I'll stick to NextJS. Remix seemed fishy from the very start.


To me, Remix seemed like a very lightweight reimagining of what Next excelled at (server side react with nice frontend integration). It was exciting to see how quickly it handled dynamic renders when running from a Cloudflare worker. But now that Next 13 has layouts/server components, I prefer Next.js' approach due to all the other performance work they've done with images, fonts, css, etc.

One thing about Remix that always confused me was the very close ties to react router. It seemed like a distinct and unrelated concept to me, and the continued association seemed like a distraction from Remix's potential to be a stronger competitor to NextJS in the long run


Ryan, the co-founder of Remix said this [1]

> Remix is really just React Router + SSR.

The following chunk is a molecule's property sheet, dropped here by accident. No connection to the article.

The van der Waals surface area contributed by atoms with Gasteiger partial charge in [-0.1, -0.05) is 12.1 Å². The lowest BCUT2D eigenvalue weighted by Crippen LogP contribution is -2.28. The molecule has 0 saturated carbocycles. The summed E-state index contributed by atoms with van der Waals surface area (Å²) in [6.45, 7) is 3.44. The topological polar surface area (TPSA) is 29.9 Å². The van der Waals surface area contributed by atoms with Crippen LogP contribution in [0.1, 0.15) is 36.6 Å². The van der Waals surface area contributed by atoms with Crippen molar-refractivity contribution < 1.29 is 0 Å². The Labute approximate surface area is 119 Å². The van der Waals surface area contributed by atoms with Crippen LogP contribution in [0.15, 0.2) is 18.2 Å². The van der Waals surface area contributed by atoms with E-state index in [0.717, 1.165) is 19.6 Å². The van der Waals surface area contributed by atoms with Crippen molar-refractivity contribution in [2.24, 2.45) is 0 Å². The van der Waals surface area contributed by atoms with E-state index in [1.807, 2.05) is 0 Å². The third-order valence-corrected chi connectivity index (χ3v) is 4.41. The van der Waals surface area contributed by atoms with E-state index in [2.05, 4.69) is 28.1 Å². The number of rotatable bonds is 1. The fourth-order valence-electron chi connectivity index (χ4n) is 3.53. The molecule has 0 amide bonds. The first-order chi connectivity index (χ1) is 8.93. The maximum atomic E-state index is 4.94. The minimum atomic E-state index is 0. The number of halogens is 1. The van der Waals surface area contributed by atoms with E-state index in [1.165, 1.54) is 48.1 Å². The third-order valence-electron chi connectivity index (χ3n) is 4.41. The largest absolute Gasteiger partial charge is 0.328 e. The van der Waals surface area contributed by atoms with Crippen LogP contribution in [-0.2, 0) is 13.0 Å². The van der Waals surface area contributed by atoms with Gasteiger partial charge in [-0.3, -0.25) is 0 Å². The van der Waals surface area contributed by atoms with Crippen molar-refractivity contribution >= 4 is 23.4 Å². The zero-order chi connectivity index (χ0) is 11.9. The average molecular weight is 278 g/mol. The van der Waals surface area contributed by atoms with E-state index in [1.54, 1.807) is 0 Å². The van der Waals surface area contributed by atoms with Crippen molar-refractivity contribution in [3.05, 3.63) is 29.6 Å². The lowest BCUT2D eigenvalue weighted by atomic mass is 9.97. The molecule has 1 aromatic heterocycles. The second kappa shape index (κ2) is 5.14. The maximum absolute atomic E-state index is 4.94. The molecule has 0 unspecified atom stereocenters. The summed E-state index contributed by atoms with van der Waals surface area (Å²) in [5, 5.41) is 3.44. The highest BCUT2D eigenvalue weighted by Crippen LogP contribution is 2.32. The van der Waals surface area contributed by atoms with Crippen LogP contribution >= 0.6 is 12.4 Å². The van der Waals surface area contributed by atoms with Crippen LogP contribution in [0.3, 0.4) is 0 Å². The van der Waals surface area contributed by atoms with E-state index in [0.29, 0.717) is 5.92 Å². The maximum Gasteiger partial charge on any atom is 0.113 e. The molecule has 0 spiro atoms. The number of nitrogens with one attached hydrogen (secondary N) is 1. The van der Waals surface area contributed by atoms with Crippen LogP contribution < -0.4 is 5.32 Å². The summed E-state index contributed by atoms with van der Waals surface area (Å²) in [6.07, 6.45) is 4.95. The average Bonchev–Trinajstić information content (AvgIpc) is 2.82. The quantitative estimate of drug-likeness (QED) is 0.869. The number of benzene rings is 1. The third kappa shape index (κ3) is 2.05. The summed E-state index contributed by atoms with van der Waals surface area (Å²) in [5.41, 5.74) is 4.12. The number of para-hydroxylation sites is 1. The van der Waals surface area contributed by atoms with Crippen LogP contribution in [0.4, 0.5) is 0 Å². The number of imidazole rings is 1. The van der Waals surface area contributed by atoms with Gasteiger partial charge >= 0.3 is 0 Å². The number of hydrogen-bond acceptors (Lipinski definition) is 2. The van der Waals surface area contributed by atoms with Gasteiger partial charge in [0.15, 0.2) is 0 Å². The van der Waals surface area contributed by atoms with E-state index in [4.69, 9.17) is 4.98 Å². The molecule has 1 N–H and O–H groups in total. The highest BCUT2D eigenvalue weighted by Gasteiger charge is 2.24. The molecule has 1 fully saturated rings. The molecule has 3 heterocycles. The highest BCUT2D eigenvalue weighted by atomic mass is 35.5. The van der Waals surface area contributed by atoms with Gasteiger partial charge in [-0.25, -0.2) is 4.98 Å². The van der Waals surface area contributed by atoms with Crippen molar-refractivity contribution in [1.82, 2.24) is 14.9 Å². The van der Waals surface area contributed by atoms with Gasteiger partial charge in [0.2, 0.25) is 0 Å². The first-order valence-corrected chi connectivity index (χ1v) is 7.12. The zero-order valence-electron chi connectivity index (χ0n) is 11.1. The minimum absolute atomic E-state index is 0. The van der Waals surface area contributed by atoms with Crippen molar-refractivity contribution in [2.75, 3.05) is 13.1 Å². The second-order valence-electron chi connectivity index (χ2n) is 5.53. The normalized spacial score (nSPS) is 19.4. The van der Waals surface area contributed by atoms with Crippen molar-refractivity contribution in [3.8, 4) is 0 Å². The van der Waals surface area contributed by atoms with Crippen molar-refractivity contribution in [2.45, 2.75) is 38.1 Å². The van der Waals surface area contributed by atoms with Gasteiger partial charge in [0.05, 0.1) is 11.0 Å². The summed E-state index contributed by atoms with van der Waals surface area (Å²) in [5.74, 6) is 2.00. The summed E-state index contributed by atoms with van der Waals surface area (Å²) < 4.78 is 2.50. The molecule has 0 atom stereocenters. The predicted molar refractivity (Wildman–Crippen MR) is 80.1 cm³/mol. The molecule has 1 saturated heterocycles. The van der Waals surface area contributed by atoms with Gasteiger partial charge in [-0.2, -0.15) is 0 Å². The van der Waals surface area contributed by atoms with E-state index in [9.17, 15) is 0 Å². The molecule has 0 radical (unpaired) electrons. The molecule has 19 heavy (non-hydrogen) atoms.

[1] https://twitter.com/ryanflorence/status/1586835847583653889


If you want to have server-side data fetching across nested components, tying the frontend to the router is the simplest way to make that happen.


> One thing about Remix that always confused me was the very close ties to react router. It seemed like a distinct and unrelated concept to me, and the continued association seemed like a distraction from Remix's potential to be a stronger competitor to NextJS in the long run

Nextjs also has its own routing lib so I'm not sure why you think it's so weird that react router was involved.


Remix has some very clear second system advantages that become more apparent with usage. Next.js is trying to address many of their relative shortcomings in the 13 release. I would still advocate strongly for anyone to give Remix a try. Both are fine frameworks, at the end of the day.


I share your feeling, but I don’t think it’s reasonable.